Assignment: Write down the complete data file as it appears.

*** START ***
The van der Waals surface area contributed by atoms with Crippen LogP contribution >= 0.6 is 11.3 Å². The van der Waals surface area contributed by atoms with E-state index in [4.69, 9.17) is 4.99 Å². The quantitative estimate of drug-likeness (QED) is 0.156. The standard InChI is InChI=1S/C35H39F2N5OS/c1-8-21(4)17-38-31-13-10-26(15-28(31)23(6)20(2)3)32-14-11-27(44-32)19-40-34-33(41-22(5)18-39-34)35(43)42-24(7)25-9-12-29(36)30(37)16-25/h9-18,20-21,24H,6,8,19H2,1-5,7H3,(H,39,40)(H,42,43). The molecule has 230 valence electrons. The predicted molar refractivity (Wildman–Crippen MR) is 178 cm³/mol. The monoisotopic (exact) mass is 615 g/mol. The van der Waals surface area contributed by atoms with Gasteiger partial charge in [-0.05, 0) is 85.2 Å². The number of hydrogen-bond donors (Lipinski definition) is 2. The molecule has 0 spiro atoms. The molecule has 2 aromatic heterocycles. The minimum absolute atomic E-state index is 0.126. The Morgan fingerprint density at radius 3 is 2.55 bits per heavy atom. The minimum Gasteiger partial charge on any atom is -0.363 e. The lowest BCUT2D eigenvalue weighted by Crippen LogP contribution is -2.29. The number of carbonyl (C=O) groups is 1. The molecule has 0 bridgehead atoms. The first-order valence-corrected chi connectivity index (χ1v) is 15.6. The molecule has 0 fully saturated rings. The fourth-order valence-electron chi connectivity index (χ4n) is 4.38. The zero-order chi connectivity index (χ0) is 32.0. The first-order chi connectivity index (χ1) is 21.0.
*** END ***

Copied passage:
The van der Waals surface area contributed by atoms with Crippen LogP contribution >= 0.6 is 11.3 Å². The van der Waals surface area contributed by atoms with E-state index in [4.69, 9.17) is 4.99 Å². The quantitative estimate of drug-likeness (QED) is 0.156. The standard InChI is InChI=1S/C35H39F2N5OS/c1-8-21(4)17-38-31-13-10-26(15-28(31)23(6)20(2)3)32-14-11-27(44-32)19-40-34-33(41-22(5)18-39-34)35(43)42-24(7)25-9-12-29(36)30(37)16-25/h9-18,20-21,24H,6,8,19H2,1-5,7H3,(H,39,40)(H,42,43). The molecule has 230 valence electrons. The predicted molar refractivity (Wildman–Crippen MR) is 178 cm³/mol. The monoisotopic (exact) mass is 615 g/mol. The van der Waals surface area contributed by atoms with Gasteiger partial charge in [-0.05, 0) is 85.2 Å². The number of hydrogen-bond donors (Lipinski definition) is 2. The molecule has 0 spiro atoms. The molecule has 2 aromatic heterocycles. The minimum absolute atomic E-state index is 0.126. The Morgan fingerprint density at radius 3 is 2.55 bits per heavy atom. The minimum Gasteiger partial charge on any atom is -0.363 e. The lowest BCUT2D eigenvalue weighted by Crippen LogP contribution is -2.29. The number of carbonyl (C=O) groups is 1. The molecule has 0 bridgehead atoms. The first-order valence-corrected chi connectivity index (χ1v) is 15.6. The molecule has 0 fully saturated rings. The fourth-order valence-electron chi connectivity index (χ4n) is 4.38. The zero-order chi connectivity index (χ0) is 32.0. The first-order chi connectivity index (χ1) is 21.0.